allegedly provided during strikes it is impossible to prevent serious human
suffering and unnecessary death. There are inevitably delays and cancellations
of critical treatments, and the already underprivileged are those who bear the
brunt of the strike.
The wealthy find avenues of treatment via the
Almost all of the physician strikes of which I am aware
have taken place largely for the personal benefit of the physicians and not for
improvement of patient care conditions.
In none of the strikes were the
physicians in such dire economic straits as to justify the degree of
endangerment of patient lives and suffering.
professionals. The key component in medical professionalism is the primacy of
the interests of the patient and the community over those of the physician. For
centuries physicians have taken oaths promising to forgo personal benefit for
the sake of their patients.
A most damaging effect of physician strikes
is the impairment of the public’s trust. Denial of treatment to patients for
physicians’ benefit is perceived by many as a betrayal of an implied
Another negative impact of strikes is the confrontational
atmosphere engendered between the physicians and their employers, as well as
conflicts with patients and their families.
Charges and countercharges,
often exaggerated, are inevitable, leaving a significant residue. Emotionally
charged disagreements between striking and non-striking doctors often occur.
Quality health care requires teamwork and active cooperation between all levels
of personnel, which are often damaged during strikes.
(Jewish law) attitude toward physicians’ responsibilities differs fundamentally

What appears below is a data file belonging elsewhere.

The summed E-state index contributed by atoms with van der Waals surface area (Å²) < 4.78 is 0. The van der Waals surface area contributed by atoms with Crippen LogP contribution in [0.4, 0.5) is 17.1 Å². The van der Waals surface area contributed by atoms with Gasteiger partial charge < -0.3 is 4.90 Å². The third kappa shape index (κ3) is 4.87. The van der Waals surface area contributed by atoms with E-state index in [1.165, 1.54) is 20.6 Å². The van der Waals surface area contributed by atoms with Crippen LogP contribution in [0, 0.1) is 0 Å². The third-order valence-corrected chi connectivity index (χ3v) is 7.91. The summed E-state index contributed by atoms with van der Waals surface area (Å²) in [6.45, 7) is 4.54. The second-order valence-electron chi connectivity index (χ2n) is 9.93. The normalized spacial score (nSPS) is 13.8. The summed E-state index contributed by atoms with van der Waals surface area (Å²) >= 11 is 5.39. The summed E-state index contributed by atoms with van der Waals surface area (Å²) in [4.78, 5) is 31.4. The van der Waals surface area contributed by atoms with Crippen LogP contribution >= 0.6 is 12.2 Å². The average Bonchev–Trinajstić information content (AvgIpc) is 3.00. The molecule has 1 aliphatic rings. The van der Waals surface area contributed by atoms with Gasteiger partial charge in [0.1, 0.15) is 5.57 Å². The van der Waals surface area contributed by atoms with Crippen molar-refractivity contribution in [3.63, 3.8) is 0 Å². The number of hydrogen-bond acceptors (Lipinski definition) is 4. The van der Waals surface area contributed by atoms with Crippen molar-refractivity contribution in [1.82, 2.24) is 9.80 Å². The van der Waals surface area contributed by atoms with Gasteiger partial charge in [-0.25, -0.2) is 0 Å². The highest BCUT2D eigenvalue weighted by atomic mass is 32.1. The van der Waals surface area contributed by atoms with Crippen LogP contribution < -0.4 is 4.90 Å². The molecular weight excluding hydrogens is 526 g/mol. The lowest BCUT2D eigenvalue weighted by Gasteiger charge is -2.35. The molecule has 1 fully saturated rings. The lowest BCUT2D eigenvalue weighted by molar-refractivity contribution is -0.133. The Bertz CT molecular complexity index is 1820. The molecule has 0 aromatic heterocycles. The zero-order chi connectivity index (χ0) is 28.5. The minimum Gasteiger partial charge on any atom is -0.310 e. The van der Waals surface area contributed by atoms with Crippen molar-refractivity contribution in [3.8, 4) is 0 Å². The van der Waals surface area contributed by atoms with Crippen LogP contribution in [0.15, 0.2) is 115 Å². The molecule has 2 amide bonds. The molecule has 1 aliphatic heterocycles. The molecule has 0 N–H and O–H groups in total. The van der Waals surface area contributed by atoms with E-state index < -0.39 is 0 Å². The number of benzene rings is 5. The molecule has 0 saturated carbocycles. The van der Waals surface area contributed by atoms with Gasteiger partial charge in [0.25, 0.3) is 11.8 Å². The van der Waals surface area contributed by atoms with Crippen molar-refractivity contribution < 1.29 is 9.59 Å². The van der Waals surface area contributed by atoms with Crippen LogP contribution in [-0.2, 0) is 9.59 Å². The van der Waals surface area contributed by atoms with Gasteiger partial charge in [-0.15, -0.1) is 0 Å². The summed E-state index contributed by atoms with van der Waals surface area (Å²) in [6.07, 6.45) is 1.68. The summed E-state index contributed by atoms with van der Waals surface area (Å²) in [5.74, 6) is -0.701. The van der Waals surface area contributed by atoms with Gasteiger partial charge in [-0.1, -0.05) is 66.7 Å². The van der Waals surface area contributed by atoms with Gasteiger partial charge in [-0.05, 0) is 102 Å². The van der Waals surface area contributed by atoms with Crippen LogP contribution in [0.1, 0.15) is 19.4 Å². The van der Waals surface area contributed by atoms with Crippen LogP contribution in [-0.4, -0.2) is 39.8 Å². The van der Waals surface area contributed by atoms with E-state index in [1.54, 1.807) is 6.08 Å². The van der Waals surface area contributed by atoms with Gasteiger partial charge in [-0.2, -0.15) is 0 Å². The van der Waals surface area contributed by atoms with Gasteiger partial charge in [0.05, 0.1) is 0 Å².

from the legal and ethical norms in the West, especially in the US. In America
no physician is required to treat a patient, even in emergencies.
Samaritan laws only provide legal protection against malpractice suits if
physicians volunteer to provide emergency care, but do not mandate
In Judaism, provision of treatment to a patient is not a matter of
private contract, or discretion, but is a religious obligation, a biblical
The Shulhan Arukh states, “If a physician withholds his services
it is considered as shedding blood.” Even if other physicians are available, the
physician approached by the patient must not refuse to treat, because “not by
every person is an individual privileged to be cured” – this admonition probably
results from the recognition of the importance of patient confidence in the
The specific issue of physicians’ strikes has been
discussed by a number of rabbinic authorities. None have permitted such strikes.
Former Chief Rabbi Shlomo Goren said, “Even if the physicians will suffer great
financial losses by breaking the strike in order to treat patients, and as a
result their demands will be rejected, they cannot be freed from their
obligation to come to the aid of the patients, because of the Biblical
admonition ‘do not stand idly by the blood of your fellow.’” Other senior
rabbinic authorities have confirmed that stance.
Strikes are not
acceptable in the military or the judiciary. Physicians logically belong to a
group for whom binding arbitration by objective experts should be the accepted
method for settling labor disputes.
Even if collective actions are felt
to be indicated they must not be directed at patients. It is incumbent on
physicians as leaders in society to find creative and dynamic ethical ways for
the settling of labor disputes.
The writer is an internist and
endocrinologist, a former president of Israel Endocrine Society and professor
emeritus on the Faculty of Health Sciences at Ben-Gurion University of the